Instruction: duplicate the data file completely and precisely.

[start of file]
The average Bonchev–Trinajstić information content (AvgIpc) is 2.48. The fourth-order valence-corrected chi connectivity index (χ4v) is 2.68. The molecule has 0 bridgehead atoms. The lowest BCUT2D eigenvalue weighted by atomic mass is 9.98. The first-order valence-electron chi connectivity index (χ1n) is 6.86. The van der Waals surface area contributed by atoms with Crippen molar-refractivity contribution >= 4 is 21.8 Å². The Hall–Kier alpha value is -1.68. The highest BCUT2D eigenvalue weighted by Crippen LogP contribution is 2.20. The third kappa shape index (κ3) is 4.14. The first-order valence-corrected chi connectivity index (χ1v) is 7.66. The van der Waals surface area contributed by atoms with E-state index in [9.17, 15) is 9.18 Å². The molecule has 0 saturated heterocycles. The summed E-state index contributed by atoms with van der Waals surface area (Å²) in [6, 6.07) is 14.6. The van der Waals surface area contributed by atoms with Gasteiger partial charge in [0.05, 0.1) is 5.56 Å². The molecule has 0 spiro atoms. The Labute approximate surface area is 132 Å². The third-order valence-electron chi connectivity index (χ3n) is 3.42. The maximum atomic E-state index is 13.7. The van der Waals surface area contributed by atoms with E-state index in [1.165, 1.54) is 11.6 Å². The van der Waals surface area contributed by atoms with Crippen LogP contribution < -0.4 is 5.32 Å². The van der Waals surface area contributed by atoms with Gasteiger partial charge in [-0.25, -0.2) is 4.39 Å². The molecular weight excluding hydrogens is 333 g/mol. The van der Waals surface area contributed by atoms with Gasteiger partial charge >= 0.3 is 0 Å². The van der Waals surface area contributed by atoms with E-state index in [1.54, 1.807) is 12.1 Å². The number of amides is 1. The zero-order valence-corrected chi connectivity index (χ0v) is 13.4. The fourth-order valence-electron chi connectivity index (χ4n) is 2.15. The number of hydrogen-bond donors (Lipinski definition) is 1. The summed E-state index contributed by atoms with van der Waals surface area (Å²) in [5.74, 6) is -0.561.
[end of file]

The average Bonchev–Trinajstić information content (AvgIpc) is 2.48. The fourth-order valence-corrected chi connectivity index (χ4v) is 2.68. The molecule has 0 bridgehead atoms. The lowest BCUT2D eigenvalue weighted by atomic mass is 9.98. The first-order valence-electron chi connectivity index (χ1n) is 6.86. The van der Waals surface area contributed by atoms with Crippen molar-refractivity contribution >= 4 is 21.8 Å². The Hall–Kier alpha value is -1.68. The highest BCUT2D eigenvalue weighted by Crippen LogP contribution is 2.20. The third kappa shape index (κ3) is 4.14. The first-order valence-corrected chi connectivity index (χ1v) is 7.66. The van der Waals surface area contributed by atoms with E-state index in [9.17, 15) is 9.18 Å². The molecule has 0 saturated heterocycles. The summed E-state index contributed by atoms with van der Waals surface area (Å²) in [6, 6.07) is 14.6. The van der Waals surface area contributed by atoms with Gasteiger partial charge in [0.05, 0.1) is 5.56 Å². The molecule has 0 spiro atoms. The Labute approximate surface area is 132 Å². The third-order valence-electron chi connectivity index (χ3n) is 3.42. The maximum atomic E-state index is 13.7. The van der Waals surface area contributed by atoms with E-state index in [1.165, 1.54) is 11.6 Å². The van der Waals surface area contributed by atoms with Crippen LogP contribution < -0.4 is 5.32 Å². The van der Waals surface area contributed by atoms with Gasteiger partial charge in [-0.25, -0.2) is 4.39 Å². The molecular weight excluding hydrogens is 333 g/mol. The van der Waals surface area contributed by atoms with Gasteiger partial charge >= 0.3 is 0 Å². The van der Waals surface area contributed by atoms with E-state index in [1.54, 1.807) is 12.1 Å². The number of amides is 1. The zero-order valence-corrected chi connectivity index (χ0v) is 13.4. The fourth-order valence-electron chi connectivity index (χ4n) is 2.15. The number of hydrogen-bond donors (Lipinski definition) is 1. The summed E-state index contributed by atoms with van der Waals surface area (Å²) in [5.74, 6) is -0.561.